“I’m sure he’ll be fine.” He took Wenoma in his arms and kissed her to waylay her fears. “He’s getting to be a man now, Wen. In a couple of years he will be. You have to let him have some free rein and not forever worry after him. He’s probably just gone for a moonlit walk with that Diseta girl…”
“Come on, Diseta!”
“Dubrocu, can’t you –“
Half urging, half dragging her after him, Dubrocu hurried through the trees to the spot where he had seen the strange house appear that morning. The late afternoon sun made him feel somehow that if he was not quick, it would be gone. At last he mounted the last rise, and there it lay, in all its fantastical otherness, in the ancient riverbed before him.
Diseta came up beside him, a word of complaint on her lips, but when she saw the great metal house, exactly as Dubrocu had described it, settled in the bottom of the valley, she froze. There was something so powerful in its strangeness that awed the two children to the point where they could do nothing but gaze at it.
“Sir! 100% form match with the Buta-particle cluster registered earlier, and DNA-match with that highly-evolved martianoid. This time there’s more though; another cluster, similar to the first, with a 96.893% DNA match relative to it. A female, judging from comparative biology.”
In the few hours he had been on this planet, Xing had already learnt a great deal more than he had ever expected about the mysterious particles he had tracked across half the solar system. Firstly, they were somehow tied to a specific life-form, and did not occur anywhere except where that life-form was to be found or had left its traces; secondly, the life-form’s brain activity was inversely proportional to concentrations of Buta-particles while its physical activity tended to be almost proportional. For Xing, this was fascinating. Although they acted exactly like particles, they had all the paradoxes of electrons and broke every single law or principle about conservation of mass and energy. The more energy the life-form used, the greater the concentration of Buta-particles – and yet nothing associated with them lost energy or turned into them for this to happen. They had no effect on anything else at all that he could register. They were well outside the visible spectrum of the life-forms around which they clustered, and nor were they visible in the infrared or ultraviolet spectra in which Xing’s species could also see, even when so many were clustered together these life-forms ought to be shining with them. The only effect Xing had so far noticed them to have was that all other life-forms except those around which they clustered held them in awe, and could not seem to bear to be in their presence for long. Xing could spend his whole two-thousand-year lifetime on this planet studying these particles, and he knew it.
“Very good. See if you can bring those two creatures on board so we can have a more detailed examination. There are several tests this scientist would carry out.”
There was a noise a little like a blacksmith lowering a spearhead into a bucket of cold water, and part of the wall of the metal house began to move, revealing an unnatural brightness within. Dubrocu was transfixed by the strange sight of a wall moving by itself, but Diseta kept her wits about her.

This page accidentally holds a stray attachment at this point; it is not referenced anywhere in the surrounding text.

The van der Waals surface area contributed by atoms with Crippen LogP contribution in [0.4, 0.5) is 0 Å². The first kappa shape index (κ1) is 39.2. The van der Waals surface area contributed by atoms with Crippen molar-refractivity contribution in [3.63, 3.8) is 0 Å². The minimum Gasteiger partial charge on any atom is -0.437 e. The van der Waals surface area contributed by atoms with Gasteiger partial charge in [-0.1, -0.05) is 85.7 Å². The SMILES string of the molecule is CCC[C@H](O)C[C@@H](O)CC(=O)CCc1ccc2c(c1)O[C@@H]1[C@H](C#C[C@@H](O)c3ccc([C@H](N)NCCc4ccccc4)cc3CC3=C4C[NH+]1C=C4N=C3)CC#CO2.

Dubrocu didn’t move. The ramp came down, and out of the unnatural brightness within he saw a strange green creature come out. It moved like a giant slug, but it had the hints of arms – nine in fact, three on each side and three down the middle – short and stubby, like coppiced branches. It also had the eyes on antennae of a slug, but three of them. Though he had seen it from a distance that morning, even so its sheer hideousness entranced him. He saw its antennae swivel in his direction.
Diseta pulled him behind a thick oak trunk. The two of them stayed very quiet.
When they had waited what seemed like an age and nothing had happened, Dubrocu cautiously peered out from behind the great tree. The sun had not yet set, but the shadows were long. The strange green creature was nowhere to be seen. He stretched his neck out further, widening his line of sight.
Beside him, Diseta gave a little cry of surprise and collapsed.
Dubrocu whirled around, and there was the creature. There was a strange long metal box in some of its hands. There was a brief buzzing sound, increasing in frequency for a tenth of a second before it hit him in the chest. A sudden burning shock, and he knew no more.
The last thing he felt in the split second before he lost consciousness was guilt; he had betrayed Diseta to these creatures. It was his fault.
The next morning, Taxogenos began to get a little worried himself when his son had still been seen by no-one. Still, he told himself, and his wife, they were being silly. By midday, he had to admit something was wrong. He went to see the chief.
“The gods’ favour with you also, Taxogenos son of Uxselorix. What ails you?”
Dumnorix felt a slight sensation of unease when he heard Taxogenos’s story. Was this not the same boy who had come to him yesterday speaking of giant houses and slug-monsters? Dumnorix recognised the recurring themes of tales: the ones who talked were the ones who disappeared, it was always so. But he brushed it aside.
“Twelve, you say? Surely your son and this girl have just gone for their first romantic adventure? Every year they start younger, or so it seems, but I remember I made my first discovery of love when I was twelve, isn’t that so, Britiwenda?” He winked at an attractive young blonde woman sitting beside him – his wife, hopefully.
Dumnorix sighed. He realised perhaps he had made some mistake. He too felt that something was not right; it was just that infallible sense that came to people sometimes.
“Friend, let me tell you the story your son told me yesterday, just after noon.”